We started buying up land in earnest in the 1870s

By 1865, the Māori had only retained a tiny fraction of South Island, less than one per cent. Only a portion of this land was purchased. Lands owned by Mori and Europeans were taken by the government for the benefit of public works projects, including roads, railroads, and other infrastructure under the Public Works Lands Act of 1864 and other laws, sometimes without any form of compensation. Forcibly capturing some Mori land, this territory was prioritised over neighbouring Pkeh territory. It was standard procedure for roadways to wind their way through Mori territory. Land that the Māori believed should have been used for educational purposes but wasn’t returned to its rightful owners was another complaint of the Māori people. After that, people started complaining that they had to pay rates to local authorities that didn’t look out for their best interests, although they had never received the promised services.

Reflection of the Worldview Encapsulated in the Whakataukii

No one Māori word or phrase is capable of effectively conveying the notions of both institutional law and customary law. This is because the Māori language does not distinguish between the two types of legal systems. This is because Māori is primarily an oral language. The word “true” has largely taken the place of the older phrase “law” in common usage in today’s society. It draws its name from the Hebrew word that translates to “the Law,” which also happens to be the name of the first five books of the Old Testament (the Pentateuch).[9]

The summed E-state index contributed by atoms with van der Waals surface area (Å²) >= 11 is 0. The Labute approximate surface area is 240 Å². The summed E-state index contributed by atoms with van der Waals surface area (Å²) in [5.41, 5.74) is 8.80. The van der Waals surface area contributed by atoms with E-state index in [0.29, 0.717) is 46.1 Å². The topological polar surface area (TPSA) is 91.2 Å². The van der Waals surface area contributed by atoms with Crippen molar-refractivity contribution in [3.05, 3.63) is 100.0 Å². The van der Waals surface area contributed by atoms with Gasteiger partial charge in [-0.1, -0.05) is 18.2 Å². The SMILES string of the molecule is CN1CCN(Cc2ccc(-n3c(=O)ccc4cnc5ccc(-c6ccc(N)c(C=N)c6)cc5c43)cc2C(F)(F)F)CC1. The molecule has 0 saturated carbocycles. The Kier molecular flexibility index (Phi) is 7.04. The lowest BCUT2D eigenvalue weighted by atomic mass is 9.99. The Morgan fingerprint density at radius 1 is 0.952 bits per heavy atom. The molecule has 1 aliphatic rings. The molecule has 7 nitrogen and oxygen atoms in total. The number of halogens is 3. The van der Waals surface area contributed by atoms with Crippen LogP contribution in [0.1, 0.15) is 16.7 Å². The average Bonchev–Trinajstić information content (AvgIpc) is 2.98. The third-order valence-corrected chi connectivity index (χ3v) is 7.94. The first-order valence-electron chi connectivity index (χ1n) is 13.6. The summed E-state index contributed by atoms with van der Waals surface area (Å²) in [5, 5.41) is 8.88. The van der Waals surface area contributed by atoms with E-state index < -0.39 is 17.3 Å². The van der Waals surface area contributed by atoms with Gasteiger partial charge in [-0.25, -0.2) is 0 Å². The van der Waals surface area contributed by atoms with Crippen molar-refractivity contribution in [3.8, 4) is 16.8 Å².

The Māori Land Court’s operations are primarily based on the Te Ture Whenua Māori Act 1993, passed in 1993 and is the primary legislative foundation upon which the court operates (henceforth “Ture”). It is generally accepted that most of New Zealand’s institutional law was primarily influenced by either English common law or “western” common law. It is possible to use the phrase “Pakeha law” to refer to either institutional law or truth while discussing what is being discussed here.[10] This is a result of the fact that Pakeha is indigenous people of New Zealand who have lineage from Europe.

In the preamble to the Te Ture Whenua Māori Act, enacted in 1993, it is said that land is a taonga tuku iho for Māori people, which means that it has a tremendous amount of value. The central idea that underpins taonga tuku iho, which is to relate to the relationships that one’s ancestors had with the land, has not been translated into the English language in any way, not even in the English text of the prologue.[11] This is even though the English language version of the prologue was written in English. This is even though the prologue is written in English in both its original and translated forms. A sizeable proportion of Māori believes that taonga tuku ih should be protected.

According to the Te Ture Whenua Māori Act enacted in 1993, it is imperative that the Māori Land Court be familiar with the significance of whanau and hapu in this context and understand the role that whanau and hapu play in the administration of Māori land. Additionally, it is imperative that the Māori Land Court understand the role that whanau and hapu play in the administration of Māori land. This is because it is essential for the Māori Land Court to have an understanding of the part that whanau and hapu play in the administration of Māori land.[12] This precondition is discussed in greater depth not just in the introductory portion of the Act but also in Section 2. The purpose of the Act is to protect Māori land and guarantee that its current and future owners will be able to pass on ownership of the land to members of their whanau, hapu, and other descendants in a manner that is consistent with traditional Māori customs. It is considered that land possesses the value of a taonga tuku iho because of its uniqueness and inability to be duplicated.[13]